Hofstra Law Review
The Supreme Court has explored the issues of culpability, proportionality, and deserved punishment most fully in the context of capital punishment. In death penalty decisions addressing developmental impairments and culpability, the Court has considered the cases of defendants with mental retardation and older adolescents, and has created an anomalous inconsistency by reaching opposite conclusions about the deserved punishment for each group of defendants. Recently, in Atkins v. Virginia, the Court relied on both empirical and normative justifications to categorically prohibit states from executing defendants with mental retardation. Atkins reasoned that mentally retarded offenders lacked the reasoning, judgment, and impulse control necessary to equate their culpability with that of other death-eligible criminal defendants. This Article contends that the same psychological and developmental characteristics that render mentally retarded offenders less blameworthy than competent adult offenders also characterize the immaturity of judgment and reduced culpability of adolescents and should likewise prohibit their execution. Moreover, the diminished criminal responsibility of adolescents has broader implications for proportionality in sentencing young offenders. Because the generic culpability of adolescents differs from that of responsible adults, penal proportionality requires formal, categorical recognition of youthfulness as a mitigating factor in sentencing.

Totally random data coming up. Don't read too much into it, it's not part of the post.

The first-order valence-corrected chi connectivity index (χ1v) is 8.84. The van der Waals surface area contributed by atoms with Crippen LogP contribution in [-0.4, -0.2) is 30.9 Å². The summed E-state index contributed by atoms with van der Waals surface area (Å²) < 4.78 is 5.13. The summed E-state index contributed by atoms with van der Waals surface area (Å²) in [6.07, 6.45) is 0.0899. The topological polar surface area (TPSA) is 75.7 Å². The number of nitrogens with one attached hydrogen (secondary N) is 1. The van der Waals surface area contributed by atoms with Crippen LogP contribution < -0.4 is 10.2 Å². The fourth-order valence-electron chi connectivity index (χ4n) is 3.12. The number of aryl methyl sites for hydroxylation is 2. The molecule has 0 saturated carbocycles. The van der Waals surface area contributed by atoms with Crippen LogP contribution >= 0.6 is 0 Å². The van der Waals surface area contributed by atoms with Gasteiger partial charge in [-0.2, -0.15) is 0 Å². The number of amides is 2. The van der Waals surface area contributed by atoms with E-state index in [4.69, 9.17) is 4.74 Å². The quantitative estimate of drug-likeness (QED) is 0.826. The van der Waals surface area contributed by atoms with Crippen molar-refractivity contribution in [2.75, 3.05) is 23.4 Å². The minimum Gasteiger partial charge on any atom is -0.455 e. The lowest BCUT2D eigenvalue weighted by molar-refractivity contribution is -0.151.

Barry C. Feld, Competence, Culpability, and Punishment: Implications of Atkins for Executing and Sentencing Adolescents, 32 Hofstra L. Rev. 463 (2003), available at http://scholarship.law.umn.edu/faculty_articles/310.